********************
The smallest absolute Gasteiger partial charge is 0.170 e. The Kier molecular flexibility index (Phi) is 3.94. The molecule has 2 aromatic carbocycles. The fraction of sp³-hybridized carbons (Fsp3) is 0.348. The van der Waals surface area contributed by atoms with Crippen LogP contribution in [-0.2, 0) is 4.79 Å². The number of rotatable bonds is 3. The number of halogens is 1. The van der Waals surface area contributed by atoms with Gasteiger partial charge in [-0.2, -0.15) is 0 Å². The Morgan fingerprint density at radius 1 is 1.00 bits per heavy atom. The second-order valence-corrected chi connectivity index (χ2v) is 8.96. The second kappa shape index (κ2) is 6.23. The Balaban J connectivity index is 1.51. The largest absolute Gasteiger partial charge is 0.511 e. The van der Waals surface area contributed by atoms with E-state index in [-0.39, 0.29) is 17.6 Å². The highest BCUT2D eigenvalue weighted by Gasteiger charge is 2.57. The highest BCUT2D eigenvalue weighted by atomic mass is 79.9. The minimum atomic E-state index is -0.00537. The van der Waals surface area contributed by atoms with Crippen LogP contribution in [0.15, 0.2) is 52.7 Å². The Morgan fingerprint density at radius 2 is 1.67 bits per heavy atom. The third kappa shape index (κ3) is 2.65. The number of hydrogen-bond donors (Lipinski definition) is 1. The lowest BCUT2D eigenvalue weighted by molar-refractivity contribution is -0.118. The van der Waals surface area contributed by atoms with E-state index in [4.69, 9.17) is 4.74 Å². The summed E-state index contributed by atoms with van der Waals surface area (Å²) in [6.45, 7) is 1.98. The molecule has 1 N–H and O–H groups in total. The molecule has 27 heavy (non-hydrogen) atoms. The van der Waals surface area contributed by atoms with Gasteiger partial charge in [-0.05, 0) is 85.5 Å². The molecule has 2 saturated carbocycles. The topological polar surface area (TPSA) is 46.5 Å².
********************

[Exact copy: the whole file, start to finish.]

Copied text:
The smallest absolute Gasteiger partial charge is 0.170 e. The Kier molecular flexibility index (Phi) is 3.94. The molecule has 2 aromatic carbocycles. The fraction of sp³-hybridized carbons (Fsp3) is 0.348. The van der Waals surface area contributed by atoms with Crippen LogP contribution in [-0.2, 0) is 4.79 Å². The number of rotatable bonds is 3. The number of halogens is 1. The van der Waals surface area contributed by atoms with Gasteiger partial charge in [-0.2, -0.15) is 0 Å². The Morgan fingerprint density at radius 1 is 1.00 bits per heavy atom. The second-order valence-corrected chi connectivity index (χ2v) is 8.96. The second kappa shape index (κ2) is 6.23. The Balaban J connectivity index is 1.51. The largest absolute Gasteiger partial charge is 0.511 e. The van der Waals surface area contributed by atoms with E-state index in [-0.39, 0.29) is 17.6 Å². The highest BCUT2D eigenvalue weighted by Gasteiger charge is 2.57. The highest BCUT2D eigenvalue weighted by atomic mass is 79.9. The minimum atomic E-state index is -0.00537. The van der Waals surface area contributed by atoms with Crippen LogP contribution in [0.15, 0.2) is 52.7 Å². The Morgan fingerprint density at radius 2 is 1.67 bits per heavy atom. The third kappa shape index (κ3) is 2.65. The number of hydrogen-bond donors (Lipinski definition) is 1. The lowest BCUT2D eigenvalue weighted by molar-refractivity contribution is -0.118. The van der Waals surface area contributed by atoms with E-state index in [4.69, 9.17) is 4.74 Å². The summed E-state index contributed by atoms with van der Waals surface area (Å²) in [6.45, 7) is 1.98. The molecule has 1 N–H and O–H groups in total. The molecule has 27 heavy (non-hydrogen) atoms. The van der Waals surface area contributed by atoms with Gasteiger partial charge in [-0.05, 0) is 85.5 Å². The molecule has 2 saturated carbocycles. The topological polar surface area (TPSA) is 46.5 Å².